Recording - January 2013 - 14
Recording - January 2013 - 15
Recording - January 2013 - 16
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Recording - January 2013 - 19
Recording - January 2013 - Universal Audio Apollo.
Recording - January 2013 - 21
Recording - January 2013 - 22
Recording - January 2013 - 23
Recording - January 2013 - ADAM Audio F5 and F7 Monitors.
Recording - January 2013 - 25
Recording - January 2013 - Earthworks ZDT 1022 Mic Preamp.
Recording - January 2013 - 27
Recording - January 2013 - Trident HG3 Close Field Monitoring System.
Recording - January 2013 - 29
Recording - January 2013 - AKG K702 65th Anniversary Edition Headphones.
Recording - January 2013 - 31
Recording - January 2013 - 32
Recording - January 2013 - 33
Recording - January 2013 - Grace Design m903 Reference Headphone Amplifier.
Recording - January 2013 - 35
Recording - January 2013 - Monitors & Monitoring.
Recording - January 2013 - 37
Recording - January 2013 - 38
Recording - January 2013 - 39
Recording - January 2013 - Lauten Atlantis FC-387 Condenser Microphone.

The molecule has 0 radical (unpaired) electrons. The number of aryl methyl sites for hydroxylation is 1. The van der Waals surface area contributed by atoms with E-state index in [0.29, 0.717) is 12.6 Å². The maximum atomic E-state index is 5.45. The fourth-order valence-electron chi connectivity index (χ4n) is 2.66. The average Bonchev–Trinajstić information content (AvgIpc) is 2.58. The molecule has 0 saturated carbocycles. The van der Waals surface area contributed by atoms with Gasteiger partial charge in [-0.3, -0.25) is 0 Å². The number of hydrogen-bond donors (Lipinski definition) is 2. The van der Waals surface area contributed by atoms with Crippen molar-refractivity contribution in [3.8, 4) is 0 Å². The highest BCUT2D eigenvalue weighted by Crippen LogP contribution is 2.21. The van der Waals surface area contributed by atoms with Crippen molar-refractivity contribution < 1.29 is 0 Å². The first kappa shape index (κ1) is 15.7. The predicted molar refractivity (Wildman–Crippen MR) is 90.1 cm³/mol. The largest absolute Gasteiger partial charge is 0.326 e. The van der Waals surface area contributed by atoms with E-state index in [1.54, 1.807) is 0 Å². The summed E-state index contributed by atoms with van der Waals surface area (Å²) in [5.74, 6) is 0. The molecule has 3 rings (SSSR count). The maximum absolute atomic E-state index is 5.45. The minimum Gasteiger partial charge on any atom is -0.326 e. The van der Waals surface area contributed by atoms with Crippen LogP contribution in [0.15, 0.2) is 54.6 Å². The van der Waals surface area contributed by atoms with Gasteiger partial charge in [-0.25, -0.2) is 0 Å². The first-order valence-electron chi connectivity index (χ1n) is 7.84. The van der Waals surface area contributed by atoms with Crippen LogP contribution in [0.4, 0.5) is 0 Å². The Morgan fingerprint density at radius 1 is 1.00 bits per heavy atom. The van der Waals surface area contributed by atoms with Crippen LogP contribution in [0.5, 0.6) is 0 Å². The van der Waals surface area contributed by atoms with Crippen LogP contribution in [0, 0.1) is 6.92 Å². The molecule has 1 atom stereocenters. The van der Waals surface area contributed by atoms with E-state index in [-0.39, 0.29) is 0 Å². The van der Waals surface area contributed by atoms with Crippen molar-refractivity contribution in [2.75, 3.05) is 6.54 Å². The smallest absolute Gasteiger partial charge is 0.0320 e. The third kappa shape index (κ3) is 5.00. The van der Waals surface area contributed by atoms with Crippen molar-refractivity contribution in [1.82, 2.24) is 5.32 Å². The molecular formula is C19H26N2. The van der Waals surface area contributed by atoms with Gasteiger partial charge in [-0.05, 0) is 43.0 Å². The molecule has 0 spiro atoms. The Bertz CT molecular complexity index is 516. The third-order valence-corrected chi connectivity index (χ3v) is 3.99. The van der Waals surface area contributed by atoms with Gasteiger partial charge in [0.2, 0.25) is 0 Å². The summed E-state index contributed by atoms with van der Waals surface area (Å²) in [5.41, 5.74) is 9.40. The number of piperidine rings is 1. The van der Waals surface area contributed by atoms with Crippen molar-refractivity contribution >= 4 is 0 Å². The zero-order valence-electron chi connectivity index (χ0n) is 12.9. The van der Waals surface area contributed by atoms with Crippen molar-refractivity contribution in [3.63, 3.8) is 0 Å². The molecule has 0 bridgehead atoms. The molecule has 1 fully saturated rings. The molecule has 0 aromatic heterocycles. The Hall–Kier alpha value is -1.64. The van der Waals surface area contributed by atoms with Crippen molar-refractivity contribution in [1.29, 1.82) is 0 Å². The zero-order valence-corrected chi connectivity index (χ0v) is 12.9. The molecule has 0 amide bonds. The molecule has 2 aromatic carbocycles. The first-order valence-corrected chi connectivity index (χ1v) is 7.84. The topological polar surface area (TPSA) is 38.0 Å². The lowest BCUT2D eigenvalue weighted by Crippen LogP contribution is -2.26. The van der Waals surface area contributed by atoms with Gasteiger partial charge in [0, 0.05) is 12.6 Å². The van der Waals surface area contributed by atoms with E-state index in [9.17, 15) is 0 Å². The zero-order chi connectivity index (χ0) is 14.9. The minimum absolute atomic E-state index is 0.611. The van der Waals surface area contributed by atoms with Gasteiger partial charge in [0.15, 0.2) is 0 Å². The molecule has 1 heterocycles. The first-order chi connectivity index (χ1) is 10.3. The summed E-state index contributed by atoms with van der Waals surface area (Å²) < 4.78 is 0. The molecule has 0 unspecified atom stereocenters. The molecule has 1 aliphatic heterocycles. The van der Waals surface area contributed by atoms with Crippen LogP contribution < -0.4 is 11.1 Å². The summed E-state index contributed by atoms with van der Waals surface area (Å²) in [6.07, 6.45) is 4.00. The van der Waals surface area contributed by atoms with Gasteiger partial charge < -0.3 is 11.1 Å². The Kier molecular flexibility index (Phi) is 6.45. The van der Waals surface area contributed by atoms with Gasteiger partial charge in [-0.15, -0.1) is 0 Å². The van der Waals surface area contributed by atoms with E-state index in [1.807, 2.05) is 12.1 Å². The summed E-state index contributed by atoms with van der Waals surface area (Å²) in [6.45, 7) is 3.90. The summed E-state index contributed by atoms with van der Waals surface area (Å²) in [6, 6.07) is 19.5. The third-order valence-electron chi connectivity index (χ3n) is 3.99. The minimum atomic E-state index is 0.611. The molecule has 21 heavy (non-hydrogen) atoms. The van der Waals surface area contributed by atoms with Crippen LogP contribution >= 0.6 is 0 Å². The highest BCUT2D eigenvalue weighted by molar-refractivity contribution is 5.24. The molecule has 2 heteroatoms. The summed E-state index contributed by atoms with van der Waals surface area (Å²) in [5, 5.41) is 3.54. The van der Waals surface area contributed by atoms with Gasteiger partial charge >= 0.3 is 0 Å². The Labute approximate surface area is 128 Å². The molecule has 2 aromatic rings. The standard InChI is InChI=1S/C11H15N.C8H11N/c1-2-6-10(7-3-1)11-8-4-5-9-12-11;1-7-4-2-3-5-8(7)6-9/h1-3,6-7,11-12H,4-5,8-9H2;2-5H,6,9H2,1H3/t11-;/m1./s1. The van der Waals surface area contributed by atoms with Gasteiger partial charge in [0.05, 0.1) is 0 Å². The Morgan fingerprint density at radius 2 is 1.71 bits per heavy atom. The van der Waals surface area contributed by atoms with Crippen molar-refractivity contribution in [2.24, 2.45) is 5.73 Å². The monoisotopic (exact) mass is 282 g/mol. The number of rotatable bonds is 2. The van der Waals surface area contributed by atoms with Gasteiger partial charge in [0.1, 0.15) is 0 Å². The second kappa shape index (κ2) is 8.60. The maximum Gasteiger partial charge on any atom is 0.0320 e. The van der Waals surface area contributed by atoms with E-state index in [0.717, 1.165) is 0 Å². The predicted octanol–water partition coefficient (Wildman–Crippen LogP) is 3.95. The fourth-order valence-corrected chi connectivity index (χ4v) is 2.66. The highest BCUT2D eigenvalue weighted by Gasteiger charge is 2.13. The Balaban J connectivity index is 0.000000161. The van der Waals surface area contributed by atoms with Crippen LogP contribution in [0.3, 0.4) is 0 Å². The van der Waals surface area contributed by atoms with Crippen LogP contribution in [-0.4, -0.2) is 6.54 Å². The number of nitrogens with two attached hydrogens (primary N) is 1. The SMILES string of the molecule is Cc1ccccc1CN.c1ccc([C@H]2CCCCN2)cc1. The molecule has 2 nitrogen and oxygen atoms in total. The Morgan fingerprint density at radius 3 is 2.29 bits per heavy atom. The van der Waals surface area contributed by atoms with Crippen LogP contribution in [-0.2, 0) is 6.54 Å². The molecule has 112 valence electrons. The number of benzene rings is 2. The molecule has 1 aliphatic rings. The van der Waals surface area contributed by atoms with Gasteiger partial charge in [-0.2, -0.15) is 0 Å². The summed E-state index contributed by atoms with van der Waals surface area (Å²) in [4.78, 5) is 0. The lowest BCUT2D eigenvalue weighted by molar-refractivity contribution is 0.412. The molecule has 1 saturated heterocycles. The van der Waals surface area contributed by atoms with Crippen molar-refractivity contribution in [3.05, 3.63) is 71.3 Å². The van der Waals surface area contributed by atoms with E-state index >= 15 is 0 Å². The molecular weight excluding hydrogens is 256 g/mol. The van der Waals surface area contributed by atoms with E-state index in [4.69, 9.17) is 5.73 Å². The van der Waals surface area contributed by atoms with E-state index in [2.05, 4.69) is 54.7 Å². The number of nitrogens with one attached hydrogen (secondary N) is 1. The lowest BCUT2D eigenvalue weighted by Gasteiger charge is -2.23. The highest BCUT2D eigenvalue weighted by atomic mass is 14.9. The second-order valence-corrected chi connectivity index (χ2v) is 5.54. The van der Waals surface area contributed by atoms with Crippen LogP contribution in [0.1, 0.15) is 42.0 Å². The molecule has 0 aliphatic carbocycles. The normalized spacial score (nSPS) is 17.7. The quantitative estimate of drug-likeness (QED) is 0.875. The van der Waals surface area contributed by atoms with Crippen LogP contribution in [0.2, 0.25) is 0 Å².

Recording - January 2013 - 41
Recording - January 2013 - Recording Fundamentals. Chapter 13: Monitors Part 2.
Recording - January 2013 - 43
Recording - January 2013 - PreSonus BlueTube DP V2.
Recording - January 2013 - 45
Recording - January 2013 - Getting Into Your Head.
Recording - January 2013 - 47
Recording - January 2013 - 48
Recording - January 2013 - 49
Recording - January 2013 - Shure SE215 Sound Isolating Earphones.
Recording - January 2013 - 51
Recording - January 2013 - 52
Recording - January 2013 - 53
Recording - January 2013 - 54
Recording - January 2013 - 55
Recording - January 2013 - Readers’ Tapes.
Recording - January 2013 - 57
Recording - January 2013 - iOS Music Tools: Last-Minute Audio Gifts!
Recording - January 2013 - 59
Recording - January 2013 - 60
Recording - January 2013 - 61
Recording - January 2013 - Sennheiser HD800 Headphones.
Recording - January 2013 - Advertiser Index.
Recording - January 2013 - 64
Recording - January 2013 - 65
Recording - January 2013 - 66
Recording - January 2013 - 67
Recording - January 2013 - 68
Recording - January 2013 - 69
Recording - January 2013 - 2012 Annual Index.
Recording - January 2013 - 71
Recording - January 2013 - Fade Out.
Recording - January 2013 - Cover3
Recording - January 2013 - Cover4